Objective: Interventions to reduce adolescents’ non-core food intake, i.e. foods high in fat and sugar, could target specific people or specific environments, but the relative importance of environmental contexts vs. individual characteristics is unknown. Design: Cross-sectional. Setting: Data from 4-day food diaries in the UK National Diet and Nutrition Survey (NDNS) 2008-2012 were analysed. NDNS food items were classified as ‘non-core’ based on fat and sugar cut-off points per 100g of food. Linear multilevel models investigated associations between ‘where’ (home, school, etc.) and ‘with whom’ (parents, friends, etc.) eating contexts and non-core food energy (kcal) per eating occasion (EO), adjusting for variables at the EO e.g. time of the day, and adolescent level, e.g. gender. Subjects: Adolescents (n=884) aged 11-18 years. Results: Only 11% of variation in non-core energy intake was attributed to differences between adolescents. In adjusted models, non-core food intake was 151% higher in EOs at ‘Eateries’ (2.51 95% CI 2.14, 2.95) and 88% higher at ‘School’ (1.88 95% CI 1.65, 2.13) compared to ‘Home’. EOs with ‘Friends’ (1.16 95% CI 1.03, 1.31) and ‘Family & friends’ (1.21 95% CI 1.07, 1.37) contained 16-21% more non-core food compared with eating ‘Alone’. At the individual level, total energy intake and BMI, but not social class, gender or age, were weakly associated with more non-core energy intake. Conclusions: Regardless of individual characteristics, adolescents’ non-core food consumption was higher outside of the home, especially at ‘Eateries’. Targeting specific eating contexts, not individuals, may contribute to more effective public health interventions.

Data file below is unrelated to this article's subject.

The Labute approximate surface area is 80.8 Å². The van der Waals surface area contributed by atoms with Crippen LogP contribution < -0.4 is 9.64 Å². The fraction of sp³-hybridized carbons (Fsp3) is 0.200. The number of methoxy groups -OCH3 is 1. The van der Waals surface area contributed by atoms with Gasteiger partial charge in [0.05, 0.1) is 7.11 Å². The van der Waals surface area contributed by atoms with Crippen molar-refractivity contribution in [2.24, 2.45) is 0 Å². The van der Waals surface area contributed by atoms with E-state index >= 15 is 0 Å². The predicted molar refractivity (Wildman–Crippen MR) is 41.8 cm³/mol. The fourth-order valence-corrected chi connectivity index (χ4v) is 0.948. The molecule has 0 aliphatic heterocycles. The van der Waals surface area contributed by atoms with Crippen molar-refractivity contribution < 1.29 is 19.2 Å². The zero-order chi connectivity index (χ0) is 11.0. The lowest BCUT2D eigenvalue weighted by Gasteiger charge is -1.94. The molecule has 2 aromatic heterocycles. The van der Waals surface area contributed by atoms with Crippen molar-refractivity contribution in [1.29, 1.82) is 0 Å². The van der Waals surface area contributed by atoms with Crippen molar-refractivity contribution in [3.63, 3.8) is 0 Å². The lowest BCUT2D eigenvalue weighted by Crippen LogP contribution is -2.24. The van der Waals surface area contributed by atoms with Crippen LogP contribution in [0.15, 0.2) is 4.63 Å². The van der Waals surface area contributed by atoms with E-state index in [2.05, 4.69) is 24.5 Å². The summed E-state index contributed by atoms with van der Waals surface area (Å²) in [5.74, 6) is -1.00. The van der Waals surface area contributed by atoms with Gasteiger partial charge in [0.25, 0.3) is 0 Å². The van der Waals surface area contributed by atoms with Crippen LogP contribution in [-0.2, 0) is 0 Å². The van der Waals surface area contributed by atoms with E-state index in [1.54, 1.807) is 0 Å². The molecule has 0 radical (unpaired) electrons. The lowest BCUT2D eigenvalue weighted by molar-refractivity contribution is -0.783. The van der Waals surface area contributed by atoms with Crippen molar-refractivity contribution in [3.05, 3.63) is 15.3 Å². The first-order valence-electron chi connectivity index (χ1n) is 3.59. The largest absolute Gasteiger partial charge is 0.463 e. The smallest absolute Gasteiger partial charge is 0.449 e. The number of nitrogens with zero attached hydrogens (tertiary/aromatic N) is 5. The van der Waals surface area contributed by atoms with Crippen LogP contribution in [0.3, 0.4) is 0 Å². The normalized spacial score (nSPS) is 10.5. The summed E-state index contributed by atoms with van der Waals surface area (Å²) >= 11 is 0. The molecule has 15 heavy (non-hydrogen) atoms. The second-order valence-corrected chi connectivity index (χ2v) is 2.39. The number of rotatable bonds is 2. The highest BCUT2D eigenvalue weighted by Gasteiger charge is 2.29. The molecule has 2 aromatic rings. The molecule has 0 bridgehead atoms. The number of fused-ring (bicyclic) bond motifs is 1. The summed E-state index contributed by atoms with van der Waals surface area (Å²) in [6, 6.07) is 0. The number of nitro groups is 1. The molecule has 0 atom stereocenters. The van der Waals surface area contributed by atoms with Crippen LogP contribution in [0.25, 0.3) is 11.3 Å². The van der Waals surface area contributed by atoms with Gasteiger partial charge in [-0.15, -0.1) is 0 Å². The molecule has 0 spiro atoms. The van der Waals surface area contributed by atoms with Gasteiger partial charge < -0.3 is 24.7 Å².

- non-core food
- eating context
- Ecological Momentary Assessment
- multilevel models